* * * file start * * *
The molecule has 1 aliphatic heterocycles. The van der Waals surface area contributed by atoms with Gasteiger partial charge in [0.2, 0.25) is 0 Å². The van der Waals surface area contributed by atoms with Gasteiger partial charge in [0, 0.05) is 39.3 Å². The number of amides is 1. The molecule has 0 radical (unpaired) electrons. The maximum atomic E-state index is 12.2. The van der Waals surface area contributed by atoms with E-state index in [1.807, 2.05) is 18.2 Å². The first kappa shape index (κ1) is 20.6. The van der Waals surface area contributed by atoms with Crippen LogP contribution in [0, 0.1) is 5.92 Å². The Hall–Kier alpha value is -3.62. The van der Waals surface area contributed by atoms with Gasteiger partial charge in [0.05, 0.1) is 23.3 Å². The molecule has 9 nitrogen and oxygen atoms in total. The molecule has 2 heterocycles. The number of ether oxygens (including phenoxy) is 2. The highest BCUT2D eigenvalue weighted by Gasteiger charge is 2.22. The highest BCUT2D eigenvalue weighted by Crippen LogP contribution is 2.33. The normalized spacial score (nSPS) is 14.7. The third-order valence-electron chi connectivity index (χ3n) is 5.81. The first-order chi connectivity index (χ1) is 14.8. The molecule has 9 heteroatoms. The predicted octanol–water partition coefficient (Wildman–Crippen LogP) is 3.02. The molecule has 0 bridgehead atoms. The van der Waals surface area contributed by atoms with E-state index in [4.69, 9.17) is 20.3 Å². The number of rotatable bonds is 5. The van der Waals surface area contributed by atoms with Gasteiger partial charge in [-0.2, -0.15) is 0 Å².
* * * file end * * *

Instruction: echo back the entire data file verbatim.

The molecule has 1 aliphatic heterocycles. The van der Waals surface area contributed by atoms with Gasteiger partial charge in [0.2, 0.25) is 0 Å². The van der Waals surface area contributed by atoms with Gasteiger partial charge in [0, 0.05) is 39.3 Å². The number of amides is 1. The molecule has 0 radical (unpaired) electrons. The maximum atomic E-state index is 12.2. The van der Waals surface area contributed by atoms with E-state index in [1.807, 2.05) is 18.2 Å². The first kappa shape index (κ1) is 20.6. The van der Waals surface area contributed by atoms with Crippen LogP contribution in [0, 0.1) is 5.92 Å². The Hall–Kier alpha value is -3.62. The van der Waals surface area contributed by atoms with Gasteiger partial charge in [0.05, 0.1) is 23.3 Å². The molecule has 9 nitrogen and oxygen atoms in total. The molecule has 2 heterocycles. The number of ether oxygens (including phenoxy) is 2. The highest BCUT2D eigenvalue weighted by Gasteiger charge is 2.22. The highest BCUT2D eigenvalue weighted by Crippen LogP contribution is 2.33. The normalized spacial score (nSPS) is 14.7. The third-order valence-electron chi connectivity index (χ3n) is 5.81. The first-order chi connectivity index (χ1) is 14.8. The molecule has 9 heteroatoms. The predicted octanol–water partition coefficient (Wildman–Crippen LogP) is 3.02. The molecule has 0 bridgehead atoms. The van der Waals surface area contributed by atoms with E-state index in [4.69, 9.17) is 20.3 Å². The number of rotatable bonds is 5. The van der Waals surface area contributed by atoms with Gasteiger partial charge in [-0.2, -0.15) is 0 Å².